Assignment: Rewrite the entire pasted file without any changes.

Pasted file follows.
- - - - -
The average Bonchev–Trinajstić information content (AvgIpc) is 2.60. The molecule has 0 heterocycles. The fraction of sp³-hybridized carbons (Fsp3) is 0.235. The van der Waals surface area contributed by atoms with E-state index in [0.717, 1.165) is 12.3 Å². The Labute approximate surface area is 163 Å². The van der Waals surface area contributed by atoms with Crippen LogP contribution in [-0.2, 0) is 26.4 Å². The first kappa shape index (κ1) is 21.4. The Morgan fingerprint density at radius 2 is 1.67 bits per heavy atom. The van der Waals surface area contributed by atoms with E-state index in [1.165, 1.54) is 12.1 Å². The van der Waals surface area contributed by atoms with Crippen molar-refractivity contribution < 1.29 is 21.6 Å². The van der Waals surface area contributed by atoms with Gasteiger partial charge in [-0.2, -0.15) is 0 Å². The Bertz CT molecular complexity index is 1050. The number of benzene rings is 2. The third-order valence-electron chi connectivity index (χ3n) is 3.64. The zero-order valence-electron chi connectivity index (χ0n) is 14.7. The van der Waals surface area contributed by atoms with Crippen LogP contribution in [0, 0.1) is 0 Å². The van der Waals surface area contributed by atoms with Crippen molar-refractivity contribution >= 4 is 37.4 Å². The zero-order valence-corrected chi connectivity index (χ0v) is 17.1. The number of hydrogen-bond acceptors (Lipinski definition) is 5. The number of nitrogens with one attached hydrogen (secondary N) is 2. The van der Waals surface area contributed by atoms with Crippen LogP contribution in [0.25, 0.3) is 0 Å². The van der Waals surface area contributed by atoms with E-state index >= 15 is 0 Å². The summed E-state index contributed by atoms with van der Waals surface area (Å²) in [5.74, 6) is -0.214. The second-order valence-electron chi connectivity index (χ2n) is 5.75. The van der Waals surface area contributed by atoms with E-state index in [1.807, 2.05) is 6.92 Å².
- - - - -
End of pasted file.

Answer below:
The average Bonchev–Trinajstić information content (AvgIpc) is 2.60. The molecule has 0 heterocycles. The fraction of sp³-hybridized carbons (Fsp3) is 0.235. The van der Waals surface area contributed by atoms with E-state index in [0.717, 1.165) is 12.3 Å². The Labute approximate surface area is 163 Å². The van der Waals surface area contributed by atoms with Crippen LogP contribution in [-0.2, 0) is 26.4 Å². The first kappa shape index (κ1) is 21.4. The Morgan fingerprint density at radius 2 is 1.67 bits per heavy atom. The van der Waals surface area contributed by atoms with E-state index in [1.165, 1.54) is 12.1 Å². The van der Waals surface area contributed by atoms with Crippen molar-refractivity contribution < 1.29 is 21.6 Å². The van der Waals surface area contributed by atoms with Gasteiger partial charge in [-0.2, -0.15) is 0 Å². The Bertz CT molecular complexity index is 1050. The number of benzene rings is 2. The third-order valence-electron chi connectivity index (χ3n) is 3.64. The zero-order valence-electron chi connectivity index (χ0n) is 14.7. The van der Waals surface area contributed by atoms with Crippen LogP contribution in [0, 0.1) is 0 Å². The van der Waals surface area contributed by atoms with Crippen molar-refractivity contribution >= 4 is 37.4 Å². The zero-order valence-corrected chi connectivity index (χ0v) is 17.1. The number of hydrogen-bond acceptors (Lipinski definition) is 5. The number of nitrogens with one attached hydrogen (secondary N) is 2. The van der Waals surface area contributed by atoms with Crippen LogP contribution in [0.25, 0.3) is 0 Å². The van der Waals surface area contributed by atoms with E-state index >= 15 is 0 Å². The summed E-state index contributed by atoms with van der Waals surface area (Å²) in [5.74, 6) is -0.214. The second-order valence-electron chi connectivity index (χ2n) is 5.75. The van der Waals surface area contributed by atoms with E-state index in [1.807, 2.05) is 6.92 Å².